This might sound like a classic first world problem, but to me it’s all too real. I call it the FOMOOA – Fear Of Missing Out On Apps. It’s like FOMO. But worse.
If you’re like me, your browsing experience is spread across multiple devices running different operating systems. I spend a lot of time on my Mac, way more than I do on my iPad or iPhone. And I also carry an Android phone (for work).
When I’m on Twitter or catching up on RSS, and I come across an iOS app that I just need to try out, right now while it’s hot, if I don’t save it somewhere, I’ll just forget about it, and my Twitter followers will never get to hear my snarky comments about the hot new app. I can’t let that happen.
So for a long time I’ve been hacking around a solution for saving apps. A Pocket for apps, if you will.
Here are the three best solutions.
Lookmark is a new one. And if you’re just coming into this, it’s what you should look at. It’s a service designed specifically to solve your FOMOOA (I’m sure it’s going to catch on).
This is how it works. On your desktop, install the Chrome extension (sorry Firefox users), and on your iPhone or iPad, install the Lookmark app (and also activate the extension). Log in with the same account at both places.
Now, when you’re browsing around on the desktop and come across that hot new app, just hit the extension button from any web page, and if it includes links to any apps, they’ll be added to your account. (This is a super easy way to save apps you’re reading about.) The same works on iOS. Go to the App Store page for any app, hit the “Share” button, and tap the “Lookmark” button once it’s activated.
When you open the Lookmark app it will show a list of all your saved apps (just like Pocket shows a list of your saved articles).
Lookmark is smart about this. It will notify you about the apps you’ve saved when you get home and connect to a Wi-Fi network, so you can quickly swipe and install the app.
Before Lookmark showed up, I used Pushbullet (along with Pinboard, which I’ll talk about below) to hack around a solution of my own.
Pushbullet, if you’re not aware, is an awesome service which lets you “push” links of any kind between all your devices (desktop, Android phones, iOS devices) easily and wirelessly.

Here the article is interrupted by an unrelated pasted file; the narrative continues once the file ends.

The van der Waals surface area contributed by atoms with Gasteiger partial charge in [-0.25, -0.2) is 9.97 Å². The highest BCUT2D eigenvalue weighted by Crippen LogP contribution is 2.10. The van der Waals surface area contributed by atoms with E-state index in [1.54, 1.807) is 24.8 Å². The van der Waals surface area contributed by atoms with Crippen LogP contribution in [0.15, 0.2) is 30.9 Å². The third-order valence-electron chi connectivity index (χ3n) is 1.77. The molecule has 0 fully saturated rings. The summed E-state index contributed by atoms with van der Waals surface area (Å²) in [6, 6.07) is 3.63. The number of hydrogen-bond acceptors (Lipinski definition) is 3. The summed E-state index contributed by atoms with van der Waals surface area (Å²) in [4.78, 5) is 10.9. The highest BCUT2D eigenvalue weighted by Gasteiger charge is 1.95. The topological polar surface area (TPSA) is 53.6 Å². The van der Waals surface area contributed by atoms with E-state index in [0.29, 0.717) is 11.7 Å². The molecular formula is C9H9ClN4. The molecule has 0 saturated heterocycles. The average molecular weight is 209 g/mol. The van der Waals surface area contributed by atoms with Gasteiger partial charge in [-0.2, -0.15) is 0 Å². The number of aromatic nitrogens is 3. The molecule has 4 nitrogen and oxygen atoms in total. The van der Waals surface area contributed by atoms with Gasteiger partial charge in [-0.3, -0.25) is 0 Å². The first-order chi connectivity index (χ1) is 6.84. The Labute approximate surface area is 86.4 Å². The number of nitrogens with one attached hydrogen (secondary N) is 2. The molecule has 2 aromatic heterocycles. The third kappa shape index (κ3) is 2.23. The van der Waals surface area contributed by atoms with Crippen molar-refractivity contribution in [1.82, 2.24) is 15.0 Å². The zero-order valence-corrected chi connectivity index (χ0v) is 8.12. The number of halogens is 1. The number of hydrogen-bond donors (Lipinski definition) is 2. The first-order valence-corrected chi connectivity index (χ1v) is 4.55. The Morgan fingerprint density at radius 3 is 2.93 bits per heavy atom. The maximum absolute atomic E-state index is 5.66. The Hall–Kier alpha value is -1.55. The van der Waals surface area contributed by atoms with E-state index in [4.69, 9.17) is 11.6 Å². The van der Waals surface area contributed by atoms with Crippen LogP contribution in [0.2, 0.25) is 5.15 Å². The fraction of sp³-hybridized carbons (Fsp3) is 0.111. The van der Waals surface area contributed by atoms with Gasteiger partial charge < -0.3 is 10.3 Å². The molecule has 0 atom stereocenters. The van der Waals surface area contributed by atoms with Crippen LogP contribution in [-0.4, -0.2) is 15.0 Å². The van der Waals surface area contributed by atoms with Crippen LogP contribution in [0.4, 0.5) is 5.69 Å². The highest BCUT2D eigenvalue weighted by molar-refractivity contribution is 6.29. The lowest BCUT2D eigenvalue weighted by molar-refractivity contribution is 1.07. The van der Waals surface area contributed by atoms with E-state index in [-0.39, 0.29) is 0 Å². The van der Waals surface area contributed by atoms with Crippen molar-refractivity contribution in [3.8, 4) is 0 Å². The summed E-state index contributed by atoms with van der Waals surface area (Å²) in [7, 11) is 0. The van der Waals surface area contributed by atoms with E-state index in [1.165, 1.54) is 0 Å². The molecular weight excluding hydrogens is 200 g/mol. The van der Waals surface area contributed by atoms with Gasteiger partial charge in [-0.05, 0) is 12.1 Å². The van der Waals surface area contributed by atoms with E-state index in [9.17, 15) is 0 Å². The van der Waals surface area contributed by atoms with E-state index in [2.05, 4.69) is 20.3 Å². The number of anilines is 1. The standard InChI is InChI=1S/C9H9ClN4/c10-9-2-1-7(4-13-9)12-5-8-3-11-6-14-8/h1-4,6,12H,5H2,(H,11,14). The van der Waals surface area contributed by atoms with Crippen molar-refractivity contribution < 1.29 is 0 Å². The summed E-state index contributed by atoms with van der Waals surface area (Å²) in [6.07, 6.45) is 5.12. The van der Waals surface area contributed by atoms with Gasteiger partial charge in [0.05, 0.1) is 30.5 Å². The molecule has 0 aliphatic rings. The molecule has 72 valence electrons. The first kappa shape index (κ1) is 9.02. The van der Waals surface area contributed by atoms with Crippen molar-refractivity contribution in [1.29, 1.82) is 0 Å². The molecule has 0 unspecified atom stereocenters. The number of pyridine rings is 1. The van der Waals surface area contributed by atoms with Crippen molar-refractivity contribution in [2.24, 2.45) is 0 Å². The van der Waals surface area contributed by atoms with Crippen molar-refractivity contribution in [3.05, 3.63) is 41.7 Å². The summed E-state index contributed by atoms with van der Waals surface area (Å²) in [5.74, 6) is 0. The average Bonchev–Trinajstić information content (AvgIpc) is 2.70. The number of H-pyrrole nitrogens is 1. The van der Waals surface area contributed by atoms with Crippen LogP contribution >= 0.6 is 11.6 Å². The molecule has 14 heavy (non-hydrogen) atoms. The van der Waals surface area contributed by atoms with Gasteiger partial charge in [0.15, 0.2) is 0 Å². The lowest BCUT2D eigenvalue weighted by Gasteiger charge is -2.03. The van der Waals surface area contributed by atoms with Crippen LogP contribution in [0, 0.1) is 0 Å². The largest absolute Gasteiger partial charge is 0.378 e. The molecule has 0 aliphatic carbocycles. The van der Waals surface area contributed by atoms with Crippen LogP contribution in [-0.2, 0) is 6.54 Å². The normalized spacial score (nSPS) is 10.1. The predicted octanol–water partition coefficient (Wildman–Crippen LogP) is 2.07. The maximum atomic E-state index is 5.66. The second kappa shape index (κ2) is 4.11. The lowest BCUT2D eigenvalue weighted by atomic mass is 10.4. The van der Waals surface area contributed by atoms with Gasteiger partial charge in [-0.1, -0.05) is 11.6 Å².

If you’re already using Pushbullet, this idea might have already crossed your mind. When you come across an app you want to check out later, you just “push” that link to your iPhone. If you’re on your iPhone, no worry; you can “push” the link to the same device as well.
Now the link will show up in the Notification Center, and it will be a part of your history.
Whenever you’re ready to download the app, just click the link and you’ll be taken to the App Store.
3. Pinboard (or Other Cross-platform Bookmarking Services)
Pushbullet is fine for “pushing” links, but when you do this app testing thing for a living (like I do), you need to take things up to the next level. Bookmarking – and not just your average bookmarking – cross platform bookmarking.
My weapon of choice is Pinboard ($11/year). That’s because it’s really bare bones, has an awesome community of developers that make great third party extensions and apps and it’s like Delicious – before it took a turn for the worse.
If you like to bookmark stuff like apps, you can use the Pinboard extension to save apps, tag it to make it easier to find, add a description if you want, and that’s it. Next time, just open a Pinboard app on your iPhone to view all the saved apps.
The only downside is that Pinboard is a paid service (it needs to be, to be able to survive). Also, the best Pinboard apps cost money.
But Pinboard isn’t the only cross-platform bookmarking service around. There’s also Raindrop.
And, of course, if you’re going to use a bookmarking service, I advise that you use it to save everything, not just apps.
What’s the Hot App of the Hour?
What’s the one app you’re really into right now that you won’t remember the name of come Monday morning? Share with us in the comments below.